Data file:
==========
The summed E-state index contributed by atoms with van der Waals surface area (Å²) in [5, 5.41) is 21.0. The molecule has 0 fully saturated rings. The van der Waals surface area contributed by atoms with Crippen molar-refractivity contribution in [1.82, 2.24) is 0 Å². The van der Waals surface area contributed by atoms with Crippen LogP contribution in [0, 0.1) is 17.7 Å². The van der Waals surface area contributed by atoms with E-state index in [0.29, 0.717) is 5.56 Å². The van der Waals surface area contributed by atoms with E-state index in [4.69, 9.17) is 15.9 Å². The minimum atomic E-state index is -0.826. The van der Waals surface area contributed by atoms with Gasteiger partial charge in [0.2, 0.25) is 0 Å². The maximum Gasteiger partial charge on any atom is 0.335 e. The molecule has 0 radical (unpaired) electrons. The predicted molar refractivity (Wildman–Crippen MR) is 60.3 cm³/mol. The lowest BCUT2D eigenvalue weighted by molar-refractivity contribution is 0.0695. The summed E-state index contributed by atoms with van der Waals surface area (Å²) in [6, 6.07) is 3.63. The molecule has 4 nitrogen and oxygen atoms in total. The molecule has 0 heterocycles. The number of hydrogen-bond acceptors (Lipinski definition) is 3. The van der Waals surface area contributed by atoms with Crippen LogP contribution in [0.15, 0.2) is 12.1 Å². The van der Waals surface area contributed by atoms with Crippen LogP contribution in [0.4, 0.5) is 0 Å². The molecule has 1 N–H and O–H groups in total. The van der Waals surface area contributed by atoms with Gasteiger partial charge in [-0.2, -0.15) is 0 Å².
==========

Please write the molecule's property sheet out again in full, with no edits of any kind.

The summed E-state index contributed by atoms with van der Waals surface area (Å²) in [5, 5.41) is 21.0. The molecule has 0 fully saturated rings. The van der Waals surface area contributed by atoms with Crippen molar-refractivity contribution in [1.82, 2.24) is 0 Å². The van der Waals surface area contributed by atoms with Crippen LogP contribution in [0, 0.1) is 17.7 Å². The van der Waals surface area contributed by atoms with E-state index in [0.29, 0.717) is 5.56 Å². The van der Waals surface area contributed by atoms with E-state index in [4.69, 9.17) is 15.9 Å². The minimum atomic E-state index is -0.826. The van der Waals surface area contributed by atoms with Gasteiger partial charge in [0.2, 0.25) is 0 Å². The maximum Gasteiger partial charge on any atom is 0.335 e. The molecule has 0 radical (unpaired) electrons. The predicted molar refractivity (Wildman–Crippen MR) is 60.3 cm³/mol. The lowest BCUT2D eigenvalue weighted by molar-refractivity contribution is 0.0695. The summed E-state index contributed by atoms with van der Waals surface area (Å²) in [6, 6.07) is 3.63. The molecule has 4 nitrogen and oxygen atoms in total. The molecule has 0 heterocycles. The number of hydrogen-bond acceptors (Lipinski definition) is 3. The van der Waals surface area contributed by atoms with Crippen LogP contribution in [0.15, 0.2) is 12.1 Å². The van der Waals surface area contributed by atoms with Crippen LogP contribution in [0.4, 0.5) is 0 Å². The molecule has 1 N–H and O–H groups in total. The van der Waals surface area contributed by atoms with Gasteiger partial charge in [-0.2, -0.15) is 0 Å².